A Deconstruction of Facebook

The Easter Egg- literally deconstructing Facebook

Final Concept and Website – a deconstruction of Facebook

Are we really defined by a mere profile picture and ‘informations’ page? Or is it our username, and ‘tagged photos’ that truly present who we are?

My final website explores a similar concept to ‘Google Gravity’ as it deconstructs a website we all know so well and use so often. By simply altering small elements on Facebook – a seemingly harmless website we use on a daily basis – I want to allow the user to perceive Facebook differently, which will in turn, question the effectiveness of the website in portraying identities. Ultimately, I want to compel the user to reconsider the way they curate their profiles and present their identities to others in general.

Like Google Gravity, my website will initially present the familiar Facebook homepage, but after the user clicks ‘log in’, elements of the site will change, surprising and confusing the user. Both the information text and the photos have been arranged in a chaotic, disorganised fashion in order to overwhelm and confuse the user, once again questioning the effectiveness of Facebook in connecting people and displaying identities. This deliberate jumbling of Facebook toolbars and elements directly challenges the neat, rigid structure of the Facebook page, whereby the users are limited to the site’s given features such as ‘photos’, ‘info’ and ‘wall’.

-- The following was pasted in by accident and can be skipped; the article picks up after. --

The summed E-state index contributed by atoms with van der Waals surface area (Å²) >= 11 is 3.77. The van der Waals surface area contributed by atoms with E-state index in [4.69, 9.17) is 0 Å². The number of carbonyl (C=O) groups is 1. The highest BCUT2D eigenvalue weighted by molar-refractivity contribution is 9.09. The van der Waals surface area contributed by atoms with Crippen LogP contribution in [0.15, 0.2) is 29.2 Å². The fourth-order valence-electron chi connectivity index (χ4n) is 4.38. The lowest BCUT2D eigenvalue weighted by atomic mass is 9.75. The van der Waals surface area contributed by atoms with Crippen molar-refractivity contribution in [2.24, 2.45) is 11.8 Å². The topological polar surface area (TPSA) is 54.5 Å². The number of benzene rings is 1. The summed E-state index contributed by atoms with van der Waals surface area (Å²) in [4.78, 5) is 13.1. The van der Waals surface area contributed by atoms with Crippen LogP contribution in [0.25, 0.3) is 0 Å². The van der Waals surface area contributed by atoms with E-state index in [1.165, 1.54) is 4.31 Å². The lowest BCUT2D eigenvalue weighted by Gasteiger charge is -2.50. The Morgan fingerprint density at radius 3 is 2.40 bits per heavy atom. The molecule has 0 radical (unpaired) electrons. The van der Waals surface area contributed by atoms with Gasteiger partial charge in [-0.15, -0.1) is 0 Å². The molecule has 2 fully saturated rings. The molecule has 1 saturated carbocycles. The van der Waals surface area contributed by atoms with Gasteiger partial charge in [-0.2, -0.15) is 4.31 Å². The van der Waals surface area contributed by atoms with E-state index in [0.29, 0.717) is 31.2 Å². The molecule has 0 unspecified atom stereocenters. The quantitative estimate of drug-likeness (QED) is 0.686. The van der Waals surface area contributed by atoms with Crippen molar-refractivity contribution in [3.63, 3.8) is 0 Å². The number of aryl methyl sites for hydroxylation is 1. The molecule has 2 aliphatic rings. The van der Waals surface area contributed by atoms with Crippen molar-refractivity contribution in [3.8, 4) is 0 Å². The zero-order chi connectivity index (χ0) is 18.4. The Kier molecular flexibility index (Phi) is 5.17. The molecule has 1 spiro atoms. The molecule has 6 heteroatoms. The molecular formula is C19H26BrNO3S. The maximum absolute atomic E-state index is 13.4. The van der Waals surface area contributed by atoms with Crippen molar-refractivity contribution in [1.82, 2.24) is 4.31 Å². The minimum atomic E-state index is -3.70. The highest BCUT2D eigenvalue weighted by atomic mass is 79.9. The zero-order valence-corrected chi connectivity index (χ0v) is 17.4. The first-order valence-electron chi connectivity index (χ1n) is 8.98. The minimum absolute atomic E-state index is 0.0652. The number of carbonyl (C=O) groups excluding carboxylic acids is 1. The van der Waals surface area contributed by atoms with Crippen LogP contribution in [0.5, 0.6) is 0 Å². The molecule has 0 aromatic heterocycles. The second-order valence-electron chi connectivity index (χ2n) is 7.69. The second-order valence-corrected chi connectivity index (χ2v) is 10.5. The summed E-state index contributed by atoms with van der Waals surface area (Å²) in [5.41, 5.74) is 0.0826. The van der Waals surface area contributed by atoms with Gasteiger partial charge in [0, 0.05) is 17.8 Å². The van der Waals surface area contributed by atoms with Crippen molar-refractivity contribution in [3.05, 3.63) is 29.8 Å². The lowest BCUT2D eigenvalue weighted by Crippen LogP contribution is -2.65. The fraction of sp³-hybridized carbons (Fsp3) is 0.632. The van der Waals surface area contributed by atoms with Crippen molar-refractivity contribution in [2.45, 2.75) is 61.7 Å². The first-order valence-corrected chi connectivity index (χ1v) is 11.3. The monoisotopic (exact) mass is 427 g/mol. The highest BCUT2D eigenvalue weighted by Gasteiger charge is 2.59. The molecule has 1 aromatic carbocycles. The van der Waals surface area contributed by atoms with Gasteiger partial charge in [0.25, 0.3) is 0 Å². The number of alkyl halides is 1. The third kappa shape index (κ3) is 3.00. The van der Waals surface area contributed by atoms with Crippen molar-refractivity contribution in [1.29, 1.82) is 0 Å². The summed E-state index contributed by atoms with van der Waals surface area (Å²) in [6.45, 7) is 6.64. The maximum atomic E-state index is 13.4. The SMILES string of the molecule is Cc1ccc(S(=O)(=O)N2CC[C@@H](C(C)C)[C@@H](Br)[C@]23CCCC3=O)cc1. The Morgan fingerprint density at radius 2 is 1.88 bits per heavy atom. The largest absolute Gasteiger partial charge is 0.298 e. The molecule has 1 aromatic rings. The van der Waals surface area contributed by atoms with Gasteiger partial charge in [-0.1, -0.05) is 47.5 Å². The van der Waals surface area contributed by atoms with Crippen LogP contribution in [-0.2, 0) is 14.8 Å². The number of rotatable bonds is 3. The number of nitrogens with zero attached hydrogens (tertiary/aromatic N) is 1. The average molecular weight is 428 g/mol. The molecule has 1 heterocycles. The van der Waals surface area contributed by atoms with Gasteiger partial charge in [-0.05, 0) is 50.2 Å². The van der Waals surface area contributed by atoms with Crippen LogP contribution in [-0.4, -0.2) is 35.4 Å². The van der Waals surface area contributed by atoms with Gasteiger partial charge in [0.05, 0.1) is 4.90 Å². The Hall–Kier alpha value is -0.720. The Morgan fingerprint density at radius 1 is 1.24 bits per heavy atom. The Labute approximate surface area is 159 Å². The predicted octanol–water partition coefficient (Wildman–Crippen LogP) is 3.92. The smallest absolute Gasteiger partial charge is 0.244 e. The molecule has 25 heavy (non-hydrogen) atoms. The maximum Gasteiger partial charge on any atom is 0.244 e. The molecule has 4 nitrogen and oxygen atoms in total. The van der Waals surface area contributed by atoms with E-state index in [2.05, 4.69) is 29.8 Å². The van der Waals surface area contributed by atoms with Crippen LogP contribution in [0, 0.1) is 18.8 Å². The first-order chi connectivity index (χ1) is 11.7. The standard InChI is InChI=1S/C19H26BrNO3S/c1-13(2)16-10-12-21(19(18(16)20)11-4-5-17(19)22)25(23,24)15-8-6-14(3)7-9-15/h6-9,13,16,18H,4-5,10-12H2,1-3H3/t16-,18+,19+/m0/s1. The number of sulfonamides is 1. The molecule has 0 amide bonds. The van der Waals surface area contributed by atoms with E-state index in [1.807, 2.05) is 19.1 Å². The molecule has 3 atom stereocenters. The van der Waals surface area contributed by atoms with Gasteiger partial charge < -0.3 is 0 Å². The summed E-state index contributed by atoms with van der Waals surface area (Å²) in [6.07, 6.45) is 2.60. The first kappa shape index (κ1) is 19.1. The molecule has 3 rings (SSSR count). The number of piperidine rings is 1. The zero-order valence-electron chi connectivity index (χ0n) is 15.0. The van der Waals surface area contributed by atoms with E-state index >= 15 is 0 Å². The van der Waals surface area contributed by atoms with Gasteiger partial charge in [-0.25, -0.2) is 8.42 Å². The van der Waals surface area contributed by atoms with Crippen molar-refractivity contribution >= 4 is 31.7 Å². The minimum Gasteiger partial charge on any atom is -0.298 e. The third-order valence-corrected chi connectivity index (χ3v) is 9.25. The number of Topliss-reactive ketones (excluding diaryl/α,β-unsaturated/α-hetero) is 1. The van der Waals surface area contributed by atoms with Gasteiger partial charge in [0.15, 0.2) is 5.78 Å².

Each page on the site provides only one option on the ‘jumbled’ toolbar, forcing the user to a set sequence of pages. By forcing a set sequence of pages, my website reflects how Facebook limits the user in the way they present themselves, as they are limited to the site’s given template.

My website has a very simple page sequence and structure in order to mirror the simplicity that Facebook strives to achieve through its page layout and site navigation.

  • By swapping the password asterisk text with the normal text for the username log-in, I want to suggest that perhaps our true identity lies in what we choose to hide about ourselves rather than what we choose to show.
  • Furthermore, by separating ‘Face’ and ‘Book’ on each page, I want to further highlight the duality between who we are vs how we present ourselves.

Furthermore, an ‘easter egg’ has been placed on the top right hand side of the ‘Info’ page, where the pages will eventually lead the user back to an altered homepage where all the elements of the Facebook Homepage are crashing down – a literal deconstruction of Facebook. There is no link that allows the user to leave the page, as I want to further enhance the idea that Facebook’s limited number features constraints the user.